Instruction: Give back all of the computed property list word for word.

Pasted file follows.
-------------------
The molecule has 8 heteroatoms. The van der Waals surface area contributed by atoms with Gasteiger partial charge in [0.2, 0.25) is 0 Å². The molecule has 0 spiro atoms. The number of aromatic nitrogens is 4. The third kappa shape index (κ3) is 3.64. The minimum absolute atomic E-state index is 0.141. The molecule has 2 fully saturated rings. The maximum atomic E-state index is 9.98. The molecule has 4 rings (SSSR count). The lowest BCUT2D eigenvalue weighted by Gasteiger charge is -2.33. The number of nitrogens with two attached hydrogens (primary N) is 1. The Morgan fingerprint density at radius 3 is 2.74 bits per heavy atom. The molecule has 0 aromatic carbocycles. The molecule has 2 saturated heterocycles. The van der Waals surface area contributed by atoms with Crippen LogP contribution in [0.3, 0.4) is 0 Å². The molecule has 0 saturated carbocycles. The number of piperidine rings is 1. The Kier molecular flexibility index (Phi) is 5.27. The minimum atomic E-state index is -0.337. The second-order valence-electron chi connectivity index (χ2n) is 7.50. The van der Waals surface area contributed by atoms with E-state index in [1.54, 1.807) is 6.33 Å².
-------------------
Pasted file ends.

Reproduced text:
The molecule has 8 heteroatoms. The van der Waals surface area contributed by atoms with Gasteiger partial charge in [0.2, 0.25) is 0 Å². The molecule has 0 spiro atoms. The number of aromatic nitrogens is 4. The third kappa shape index (κ3) is 3.64. The minimum absolute atomic E-state index is 0.141. The molecule has 2 fully saturated rings. The maximum atomic E-state index is 9.98. The molecule has 4 rings (SSSR count). The lowest BCUT2D eigenvalue weighted by Gasteiger charge is -2.33. The number of nitrogens with two attached hydrogens (primary N) is 1. The Morgan fingerprint density at radius 3 is 2.74 bits per heavy atom. The molecule has 0 aromatic carbocycles. The molecule has 2 saturated heterocycles. The van der Waals surface area contributed by atoms with Crippen LogP contribution in [0.3, 0.4) is 0 Å². The molecule has 0 saturated carbocycles. The number of piperidine rings is 1. The Kier molecular flexibility index (Phi) is 5.27. The minimum atomic E-state index is -0.337. The second-order valence-electron chi connectivity index (χ2n) is 7.50. The van der Waals surface area contributed by atoms with E-state index in [1.54, 1.807) is 6.33 Å².